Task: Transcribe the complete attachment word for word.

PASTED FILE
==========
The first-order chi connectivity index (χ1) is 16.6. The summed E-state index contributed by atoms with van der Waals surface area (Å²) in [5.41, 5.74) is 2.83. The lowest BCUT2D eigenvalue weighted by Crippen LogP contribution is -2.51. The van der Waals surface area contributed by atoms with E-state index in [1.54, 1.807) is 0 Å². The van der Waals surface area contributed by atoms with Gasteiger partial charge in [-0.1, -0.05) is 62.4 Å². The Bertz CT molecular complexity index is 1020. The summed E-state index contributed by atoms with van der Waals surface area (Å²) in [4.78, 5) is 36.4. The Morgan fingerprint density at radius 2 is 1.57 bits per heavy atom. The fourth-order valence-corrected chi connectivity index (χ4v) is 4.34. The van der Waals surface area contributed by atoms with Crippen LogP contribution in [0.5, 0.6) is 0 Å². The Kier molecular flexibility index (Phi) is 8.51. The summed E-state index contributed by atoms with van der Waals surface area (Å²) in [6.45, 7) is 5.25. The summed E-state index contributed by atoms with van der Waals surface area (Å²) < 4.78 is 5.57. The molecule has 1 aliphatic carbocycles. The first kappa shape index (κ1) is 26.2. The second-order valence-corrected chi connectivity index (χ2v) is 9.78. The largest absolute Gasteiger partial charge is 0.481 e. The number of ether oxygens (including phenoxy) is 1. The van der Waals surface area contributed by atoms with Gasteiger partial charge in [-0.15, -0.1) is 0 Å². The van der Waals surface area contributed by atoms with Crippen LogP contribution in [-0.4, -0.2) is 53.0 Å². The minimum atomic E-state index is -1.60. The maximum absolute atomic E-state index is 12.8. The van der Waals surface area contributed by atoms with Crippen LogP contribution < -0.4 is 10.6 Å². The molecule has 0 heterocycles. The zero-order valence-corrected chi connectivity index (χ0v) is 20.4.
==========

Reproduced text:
The first-order chi connectivity index (χ1) is 16.6. The summed E-state index contributed by atoms with van der Waals surface area (Å²) in [5.41, 5.74) is 2.83. The lowest BCUT2D eigenvalue weighted by Crippen LogP contribution is -2.51. The van der Waals surface area contributed by atoms with E-state index in [1.54, 1.807) is 0 Å². The van der Waals surface area contributed by atoms with Gasteiger partial charge in [-0.1, -0.05) is 62.4 Å². The Bertz CT molecular complexity index is 1020. The summed E-state index contributed by atoms with van der Waals surface area (Å²) in [4.78, 5) is 36.4. The Morgan fingerprint density at radius 2 is 1.57 bits per heavy atom. The fourth-order valence-corrected chi connectivity index (χ4v) is 4.34. The van der Waals surface area contributed by atoms with Crippen LogP contribution in [0.5, 0.6) is 0 Å². The Kier molecular flexibility index (Phi) is 8.51. The summed E-state index contributed by atoms with van der Waals surface area (Å²) in [6.45, 7) is 5.25. The summed E-state index contributed by atoms with van der Waals surface area (Å²) < 4.78 is 5.57. The molecule has 1 aliphatic carbocycles. The first kappa shape index (κ1) is 26.2. The second-order valence-corrected chi connectivity index (χ2v) is 9.78. The largest absolute Gasteiger partial charge is 0.481 e. The number of ether oxygens (including phenoxy) is 1. The van der Waals surface area contributed by atoms with Gasteiger partial charge in [-0.15, -0.1) is 0 Å². The van der Waals surface area contributed by atoms with Crippen LogP contribution in [-0.4, -0.2) is 53.0 Å². The minimum atomic E-state index is -1.60. The maximum absolute atomic E-state index is 12.8. The van der Waals surface area contributed by atoms with Crippen LogP contribution < -0.4 is 10.6 Å². The molecule has 0 heterocycles. The zero-order valence-corrected chi connectivity index (χ0v) is 20.4.